Wednesday, February 24, 2010
Spotlight: Kathy Otten
Today, we have Romance Author Kathy Otten visiting us at Just Write! Let's ask Kathy some questions. . .
~ What kind of stories/books do you write?
I love writing historical romance, especially from the time of the Civil War through the end of the Cowboy era.
~ How long have you been writing?
I’ve made up stories and written them down since I was a kid.
~ How long have you been writing and seriously pursuing publication?
I submitted a contemporary romance to Harlequin about sixteen years ago. They told me my hero wasn’t heroic enough. I didn’t know what that meant or how to fix it, so I put everything on the back burner until about six years ago. My oldest was a senior in high school then, and I had more time to join writers groups. I learned about point of view, show vs. tell, character goals, and hooks. I rewrote some of my old novels and came up with some new short stories. Once I worked up my courage, I began the long process of submitting to agents and editors.
~ How many manuscripts did you complete before you sold?
Well, I had the one novel, which had been rejected by Harlequin and another historical western that I was submitting to agents. I had a third novel, but it wasn’t finished, because I’d come to the middle and didn’t know where to go with it. But I also had a Civil War short story, Redemption of a Cavalier, which I wrote after reading the book, Characters and Viewpoint, by Orson Scott Card. This story which kind of began in my own personal point-of-view exercise, evolved into a story I thought I could submit.
~ Please tell us about receiving “The Call.”
I’m afraid I never really received, “The Call.” I found a little blurb about The Wild Rose Press in a news letter from my writers organization. They are an e-publisher, but at the time, I had no idea what that meant. I didn’t even own a computer. My daughter helped me retype my old-fashioned, typed pages into a file on her lap top. She set me up with an e-mail account and I submitted the query letter for my Civil War short story.
I was elated when I got a letter back asking for the story. The editor read it and asked for changes, which once again I had to have my daughter help me. Once they were done and submitted they offered me a contract, naturally via email. And that was my beginning.
~ To expand on your "Call Story"— What did you do when you got the call or read the email? Scream? Faint?
I’m not exactly the scream or fainting type.
~ How did you feel when you found out you sold?
I still didn’t have a computer so I would have to ask my daughter every day after school, if I could check my email. She would grumble and say hurry up, because she always wanted to scroll around the internet and chat with her friends. So when I saw the email about the contract I was happy, but not quite sure what to do next.
~ Who was the first person you told?
I was in my daughter’s bedroom at the time so I naturally told her. She wasn’t exactly jumping up and down. It was more like a, “Oh, that’s good.”
~ How did you celebrate?
I never celebrated. My daughter then had to create a file to save the contract and the other info that came with it. Afterward there was an exasperating (for my daughter at least) explanation on how to go to the library and print out the contract. When I told my husband at dinner, all he said was, “How much money are you going to get?”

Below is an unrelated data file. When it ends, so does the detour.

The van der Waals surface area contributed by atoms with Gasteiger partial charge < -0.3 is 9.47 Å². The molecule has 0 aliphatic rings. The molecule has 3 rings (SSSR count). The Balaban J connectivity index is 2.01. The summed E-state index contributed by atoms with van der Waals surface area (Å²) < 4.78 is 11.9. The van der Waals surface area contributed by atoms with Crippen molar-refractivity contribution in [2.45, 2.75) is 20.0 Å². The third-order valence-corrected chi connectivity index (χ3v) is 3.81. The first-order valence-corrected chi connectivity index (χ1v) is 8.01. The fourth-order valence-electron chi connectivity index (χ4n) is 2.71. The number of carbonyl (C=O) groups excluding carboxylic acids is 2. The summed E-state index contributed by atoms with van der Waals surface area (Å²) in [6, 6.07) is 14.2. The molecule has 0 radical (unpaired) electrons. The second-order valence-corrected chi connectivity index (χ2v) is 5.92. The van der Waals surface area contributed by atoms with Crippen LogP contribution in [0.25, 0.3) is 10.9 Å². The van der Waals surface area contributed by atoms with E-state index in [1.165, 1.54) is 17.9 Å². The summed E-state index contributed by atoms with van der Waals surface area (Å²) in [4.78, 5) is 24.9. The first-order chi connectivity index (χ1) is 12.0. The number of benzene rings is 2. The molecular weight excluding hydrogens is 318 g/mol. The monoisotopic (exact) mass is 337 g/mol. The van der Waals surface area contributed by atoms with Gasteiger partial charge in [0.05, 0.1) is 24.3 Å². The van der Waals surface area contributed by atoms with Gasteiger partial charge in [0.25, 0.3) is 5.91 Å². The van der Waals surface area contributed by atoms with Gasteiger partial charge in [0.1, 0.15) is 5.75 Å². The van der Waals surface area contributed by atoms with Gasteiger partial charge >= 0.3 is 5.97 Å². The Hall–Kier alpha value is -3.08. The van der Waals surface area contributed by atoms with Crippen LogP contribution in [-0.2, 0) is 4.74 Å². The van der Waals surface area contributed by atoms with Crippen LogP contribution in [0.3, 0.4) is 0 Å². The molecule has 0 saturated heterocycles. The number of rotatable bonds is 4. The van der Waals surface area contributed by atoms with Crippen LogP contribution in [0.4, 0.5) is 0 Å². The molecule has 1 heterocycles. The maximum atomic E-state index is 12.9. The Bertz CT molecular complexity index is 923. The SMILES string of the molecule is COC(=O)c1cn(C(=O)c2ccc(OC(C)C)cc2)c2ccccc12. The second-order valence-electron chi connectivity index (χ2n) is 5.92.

I now have my own computer and I’m gradually learning to use it without constantly having to ask the kids how to do something.
My newest story is a historical western, holiday novella, which was released for Christmas Dec. 9th.
An Ordinary Angel
by Kathy Otten
The Wild Rose Press
A lifetime of polite indifference is all Julianne Spencer sees when she envisions a future with her current suitor, Mr. Terrel Lee Parker. She is looking for someone more passionate, more heroic, who can love her for who she really is and not the proper young lady she pretends to be. Her future seems hopeless until Christmas Eve when fate drops a wounded outlaw at her door and she comes to realize true heroes can be found inside even ordinary men.
“I-I don’t hate you, Mr. Parker.” In all her nineteen years, Julianne Spencer had never been so ashamed of her actions. She shifted uncomfortably, suddenly feeling as shy and awkward as Mr. Parker usually appeared.
His dark gaze searched her face for just a moment, as though judging her sincerity, then acknowledged her statement with a slight nod.
“I-I am so sorry for my part in that conversation you overheard. Those comments—what Maggie repeated—what I said—I didn’t really mean it. I was just…”
He nodded again.
“I accept your apology, Miss Julianne. And you needn’t worry. I’ll not impose myself on you again. Merry Christmas.” Ever the southern gentleman, he politely touched his finger to his hat brim and stepped into the street.
“Mr. Parker, wait!” Anxiety gave her voice an edge rarely heard in her usual dulcet tones. He swung to face her, his brow arched in surprise.
“I wanted to say—that is— You’re a nice man. You have excellent manners. You never swear, or smoke, or drink. You dress well. You are polite and articulate. But after all these months of church socials, dances, and Sunday dinners, I-I’ve never seen you dirty.”
“I beg your pardon?”
“I’ve never seen you dirty.” Her shoulders rose and fell as she heaved a frustrated sigh. “I mean, I still don’t know your favorite food. I don’t know what makes you angry or how to make you laugh. And I don’t believe you know me any better.
“I can almost see the two of us, ten years down the road, still caught up in this cold relationship of polite indifference. I am sorry, Mr. Parker, but you deserve more than that, and so do I.”
You can contact Kathy through her web site at www.kathyotten.com
Thanks for a great interview, Kathy!!!